If you needed evidence of the futility of politics, this is it. The Tories have come out with research showing that British people are worse off than inflation figures might suggest. I wholeheartedly agree. Staples are increasing in price far faster than CPI might lead you to believe, but luckily iPods and luxury goods are falling, creating a totally false impression of the cost of living - unless, as I've suggested before, you eat iPods for breakfast instead of cereal.
I'm not really complaining, either, about the way the mid-market shitsheets have tried to portray these data, although the Mail says it's £1,400 a year and the Express says it's £260 - from the same set of figures. That just goes to show how these newspapers happily manipulate figures - but we knew that already. It simply makes them, not the Tories, look like the buffoons in all this.
No, what I'm really puzzled by is where the Tories point the finger. At rising world food prices? No. At Labour tax. *sigh* Just when they come up with something genuinely interesting and perceptive, they have to go and spoil it all by ham-fistedly linking it to 'Robber McBroon' and his chums. Jesus wept. In the Mail, Dave Cameron says:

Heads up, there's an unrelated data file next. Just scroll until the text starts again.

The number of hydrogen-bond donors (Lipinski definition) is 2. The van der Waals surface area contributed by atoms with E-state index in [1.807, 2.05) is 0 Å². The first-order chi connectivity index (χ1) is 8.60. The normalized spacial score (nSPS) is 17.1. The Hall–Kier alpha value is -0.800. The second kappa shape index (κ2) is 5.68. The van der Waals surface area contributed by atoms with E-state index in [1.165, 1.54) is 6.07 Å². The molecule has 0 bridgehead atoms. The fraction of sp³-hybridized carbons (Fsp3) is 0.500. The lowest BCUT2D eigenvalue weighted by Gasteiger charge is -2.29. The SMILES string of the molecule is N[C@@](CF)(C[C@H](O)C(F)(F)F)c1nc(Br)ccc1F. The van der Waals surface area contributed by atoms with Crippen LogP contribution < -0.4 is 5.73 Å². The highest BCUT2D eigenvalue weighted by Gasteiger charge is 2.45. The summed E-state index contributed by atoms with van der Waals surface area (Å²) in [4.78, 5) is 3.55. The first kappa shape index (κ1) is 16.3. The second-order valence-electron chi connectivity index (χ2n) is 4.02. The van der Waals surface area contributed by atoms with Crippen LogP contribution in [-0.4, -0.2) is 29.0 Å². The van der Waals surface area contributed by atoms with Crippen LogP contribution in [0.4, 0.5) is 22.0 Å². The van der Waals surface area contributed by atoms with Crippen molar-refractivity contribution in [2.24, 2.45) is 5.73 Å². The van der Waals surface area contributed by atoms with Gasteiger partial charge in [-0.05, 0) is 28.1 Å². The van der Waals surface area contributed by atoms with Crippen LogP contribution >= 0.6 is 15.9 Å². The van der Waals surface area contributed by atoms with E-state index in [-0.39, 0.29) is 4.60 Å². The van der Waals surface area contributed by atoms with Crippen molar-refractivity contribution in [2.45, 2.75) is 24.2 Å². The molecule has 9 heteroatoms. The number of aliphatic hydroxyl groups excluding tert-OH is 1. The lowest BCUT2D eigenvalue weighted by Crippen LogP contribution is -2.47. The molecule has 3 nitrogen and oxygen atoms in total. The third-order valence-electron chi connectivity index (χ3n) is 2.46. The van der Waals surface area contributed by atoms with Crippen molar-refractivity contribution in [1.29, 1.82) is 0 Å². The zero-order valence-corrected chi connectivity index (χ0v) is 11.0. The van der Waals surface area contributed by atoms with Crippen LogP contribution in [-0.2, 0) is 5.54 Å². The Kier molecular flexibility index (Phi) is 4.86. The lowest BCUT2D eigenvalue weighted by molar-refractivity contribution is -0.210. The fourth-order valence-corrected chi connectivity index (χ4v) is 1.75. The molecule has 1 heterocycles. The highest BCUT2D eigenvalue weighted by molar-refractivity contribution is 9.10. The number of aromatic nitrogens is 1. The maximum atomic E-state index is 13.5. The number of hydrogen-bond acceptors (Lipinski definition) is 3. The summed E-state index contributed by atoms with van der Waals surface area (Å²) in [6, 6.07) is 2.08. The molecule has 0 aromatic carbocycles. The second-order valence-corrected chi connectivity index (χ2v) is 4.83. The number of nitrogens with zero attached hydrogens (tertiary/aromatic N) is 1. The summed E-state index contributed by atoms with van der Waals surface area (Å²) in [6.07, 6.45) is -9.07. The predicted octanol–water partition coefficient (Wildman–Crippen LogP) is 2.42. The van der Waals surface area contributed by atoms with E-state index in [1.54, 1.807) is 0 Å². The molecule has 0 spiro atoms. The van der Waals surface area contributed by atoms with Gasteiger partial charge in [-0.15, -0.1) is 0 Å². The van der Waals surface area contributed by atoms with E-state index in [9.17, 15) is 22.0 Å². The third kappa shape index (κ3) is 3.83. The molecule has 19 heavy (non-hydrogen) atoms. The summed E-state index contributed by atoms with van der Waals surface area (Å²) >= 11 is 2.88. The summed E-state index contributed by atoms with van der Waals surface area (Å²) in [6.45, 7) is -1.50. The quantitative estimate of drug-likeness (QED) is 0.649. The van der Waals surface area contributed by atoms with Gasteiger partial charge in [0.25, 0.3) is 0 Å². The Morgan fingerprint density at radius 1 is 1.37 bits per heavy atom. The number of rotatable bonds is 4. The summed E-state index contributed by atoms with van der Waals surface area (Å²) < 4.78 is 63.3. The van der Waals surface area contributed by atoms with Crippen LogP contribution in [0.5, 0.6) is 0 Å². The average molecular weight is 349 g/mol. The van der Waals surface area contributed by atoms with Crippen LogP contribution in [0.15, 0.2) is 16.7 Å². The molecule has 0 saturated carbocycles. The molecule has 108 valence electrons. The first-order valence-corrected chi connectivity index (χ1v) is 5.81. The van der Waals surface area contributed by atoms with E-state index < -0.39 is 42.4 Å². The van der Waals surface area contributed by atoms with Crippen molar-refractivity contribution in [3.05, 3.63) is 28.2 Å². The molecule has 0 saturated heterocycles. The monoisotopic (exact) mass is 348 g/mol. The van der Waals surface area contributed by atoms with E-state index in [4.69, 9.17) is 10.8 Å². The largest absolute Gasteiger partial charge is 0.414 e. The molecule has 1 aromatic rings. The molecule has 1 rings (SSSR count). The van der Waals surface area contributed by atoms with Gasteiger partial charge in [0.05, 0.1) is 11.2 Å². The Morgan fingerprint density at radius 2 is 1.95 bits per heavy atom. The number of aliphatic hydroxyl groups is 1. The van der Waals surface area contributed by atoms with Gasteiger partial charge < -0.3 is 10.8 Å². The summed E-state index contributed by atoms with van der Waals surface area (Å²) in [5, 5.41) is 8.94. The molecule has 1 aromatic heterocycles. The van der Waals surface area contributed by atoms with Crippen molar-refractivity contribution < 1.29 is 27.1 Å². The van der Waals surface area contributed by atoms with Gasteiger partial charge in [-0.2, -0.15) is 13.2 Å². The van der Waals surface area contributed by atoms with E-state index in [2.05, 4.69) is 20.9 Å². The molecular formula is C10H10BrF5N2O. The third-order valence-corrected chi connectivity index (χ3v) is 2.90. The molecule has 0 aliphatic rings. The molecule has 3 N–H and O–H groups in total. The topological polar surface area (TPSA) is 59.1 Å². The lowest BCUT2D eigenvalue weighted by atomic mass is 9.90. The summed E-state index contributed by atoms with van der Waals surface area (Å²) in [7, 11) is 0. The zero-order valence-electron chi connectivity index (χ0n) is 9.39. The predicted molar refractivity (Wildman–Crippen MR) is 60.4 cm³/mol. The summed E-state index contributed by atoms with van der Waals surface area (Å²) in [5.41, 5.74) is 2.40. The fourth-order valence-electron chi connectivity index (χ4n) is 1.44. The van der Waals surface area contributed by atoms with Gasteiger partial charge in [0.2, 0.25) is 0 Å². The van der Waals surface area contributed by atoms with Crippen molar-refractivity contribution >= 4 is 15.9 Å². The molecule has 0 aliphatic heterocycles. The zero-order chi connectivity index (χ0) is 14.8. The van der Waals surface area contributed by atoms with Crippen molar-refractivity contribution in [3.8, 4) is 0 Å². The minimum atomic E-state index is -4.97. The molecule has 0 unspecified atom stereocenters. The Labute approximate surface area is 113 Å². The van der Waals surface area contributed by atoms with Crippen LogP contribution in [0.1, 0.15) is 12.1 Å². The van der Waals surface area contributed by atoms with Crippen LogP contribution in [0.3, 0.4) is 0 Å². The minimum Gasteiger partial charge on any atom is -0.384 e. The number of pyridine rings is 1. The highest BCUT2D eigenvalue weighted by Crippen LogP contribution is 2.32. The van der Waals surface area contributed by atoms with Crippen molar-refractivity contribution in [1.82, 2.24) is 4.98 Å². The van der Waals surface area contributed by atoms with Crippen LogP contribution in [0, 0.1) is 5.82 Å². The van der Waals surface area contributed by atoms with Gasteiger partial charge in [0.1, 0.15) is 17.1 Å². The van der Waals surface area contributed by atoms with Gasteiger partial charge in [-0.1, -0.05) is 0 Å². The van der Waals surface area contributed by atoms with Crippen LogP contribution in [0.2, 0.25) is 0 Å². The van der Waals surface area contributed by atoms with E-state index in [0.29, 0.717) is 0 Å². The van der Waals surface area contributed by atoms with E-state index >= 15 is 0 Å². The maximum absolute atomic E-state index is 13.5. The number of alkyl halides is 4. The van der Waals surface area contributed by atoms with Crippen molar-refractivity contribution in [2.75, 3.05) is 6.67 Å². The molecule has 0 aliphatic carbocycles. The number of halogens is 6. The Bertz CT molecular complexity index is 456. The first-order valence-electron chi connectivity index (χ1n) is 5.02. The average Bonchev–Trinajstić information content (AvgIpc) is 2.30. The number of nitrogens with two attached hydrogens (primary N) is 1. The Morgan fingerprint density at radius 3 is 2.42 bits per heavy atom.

Mr Cameron said: "I think all governments lose touch and this government really has lost touch. It keeps talking about how low inflation is. I drove back from York last night and filled up the car and I think it cost me £12 to £15 more than the last time.
You should've tried taking a train, pal. Then you'd know about real pain.
"The family shop is costing more and I think the government just doesn't understand that. They don't seem to be showing any sympathy and understanding to people and through their Budget, they're actually making it worse."
So what's the solution - increase public-sector pay settlements to reflect this real-terms gap between the cost of living and 'inflation' figures? That would seem to be sensible, wouldn't it?
The Tories promise, however, to end the 'couple penalty' in the tax credit system, giving 1.8 million families an extra £2,000 a year; give local people the power to block excessive council tax rises and abolish stamp duty on properties of £250,000 or less.
Oh, I see. No. Let's make it easier for the rich to buy second homes. Let's cut local amenities. Great.
They start from the right place: yes, food and other goods are increasing. Yes, the inflation figures don't tell the real story. I completely agree.
But do they try and make the poorest people better off? No, they attempt some Daily Mail posturing over marriage, for no sensible reason whatsoever. They bring back the idea of rate-capping to shove the blame onto councils rather than central government. They pretend they're helping first-time buyers by scrapping stamp duty up to a certain level, but at the same time they simply make it easier for the rich to buy second homes for buy-to-let, thereby keeping property prices at the lower end of the market artificially high. It's a pity. It's annoying. But that's party politics.